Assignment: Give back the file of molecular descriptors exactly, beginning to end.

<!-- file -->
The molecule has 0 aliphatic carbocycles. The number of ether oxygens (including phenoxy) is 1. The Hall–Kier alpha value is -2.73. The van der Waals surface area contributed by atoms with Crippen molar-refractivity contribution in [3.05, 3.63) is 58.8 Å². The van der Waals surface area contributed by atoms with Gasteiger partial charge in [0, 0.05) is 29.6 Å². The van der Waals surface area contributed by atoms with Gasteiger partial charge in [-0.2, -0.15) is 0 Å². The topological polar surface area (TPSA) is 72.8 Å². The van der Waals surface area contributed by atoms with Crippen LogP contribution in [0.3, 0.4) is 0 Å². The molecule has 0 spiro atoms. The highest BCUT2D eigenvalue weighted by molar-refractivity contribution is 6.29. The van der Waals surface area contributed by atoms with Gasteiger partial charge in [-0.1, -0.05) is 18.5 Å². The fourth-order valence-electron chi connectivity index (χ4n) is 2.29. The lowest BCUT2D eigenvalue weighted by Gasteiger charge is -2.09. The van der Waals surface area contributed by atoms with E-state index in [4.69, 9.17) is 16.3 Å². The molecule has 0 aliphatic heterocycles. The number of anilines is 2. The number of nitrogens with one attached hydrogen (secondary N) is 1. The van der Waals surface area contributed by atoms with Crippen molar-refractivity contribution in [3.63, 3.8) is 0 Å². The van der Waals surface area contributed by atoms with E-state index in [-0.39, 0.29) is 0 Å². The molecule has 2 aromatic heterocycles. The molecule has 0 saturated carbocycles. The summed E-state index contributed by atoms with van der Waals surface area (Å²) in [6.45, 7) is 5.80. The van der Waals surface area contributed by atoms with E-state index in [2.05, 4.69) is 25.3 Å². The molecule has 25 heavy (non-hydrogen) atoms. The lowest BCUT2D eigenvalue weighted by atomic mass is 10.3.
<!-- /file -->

The molecule has 0 aliphatic carbocycles. The number of ether oxygens (including phenoxy) is 1. The Hall–Kier alpha value is -2.73. The van der Waals surface area contributed by atoms with Crippen molar-refractivity contribution in [3.05, 3.63) is 58.8 Å². The van der Waals surface area contributed by atoms with Gasteiger partial charge in [0, 0.05) is 29.6 Å². The van der Waals surface area contributed by atoms with Gasteiger partial charge in [-0.2, -0.15) is 0 Å². The topological polar surface area (TPSA) is 72.8 Å². The van der Waals surface area contributed by atoms with Crippen LogP contribution in [0.3, 0.4) is 0 Å². The molecule has 0 spiro atoms. The highest BCUT2D eigenvalue weighted by molar-refractivity contribution is 6.29. The van der Waals surface area contributed by atoms with Gasteiger partial charge in [-0.1, -0.05) is 18.5 Å². The fourth-order valence-electron chi connectivity index (χ4n) is 2.29. The lowest BCUT2D eigenvalue weighted by Gasteiger charge is -2.09. The van der Waals surface area contributed by atoms with E-state index in [4.69, 9.17) is 16.3 Å². The molecule has 0 aliphatic heterocycles. The number of anilines is 2. The number of nitrogens with one attached hydrogen (secondary N) is 1. The van der Waals surface area contributed by atoms with Crippen molar-refractivity contribution in [3.63, 3.8) is 0 Å². The van der Waals surface area contributed by atoms with E-state index in [-0.39, 0.29) is 0 Å². The molecule has 2 aromatic heterocycles. The molecule has 0 saturated carbocycles. The summed E-state index contributed by atoms with van der Waals surface area (Å²) in [6.45, 7) is 5.80. The van der Waals surface area contributed by atoms with E-state index in [2.05, 4.69) is 25.3 Å². The molecule has 25 heavy (non-hydrogen) atoms. The lowest BCUT2D eigenvalue weighted by atomic mass is 10.3.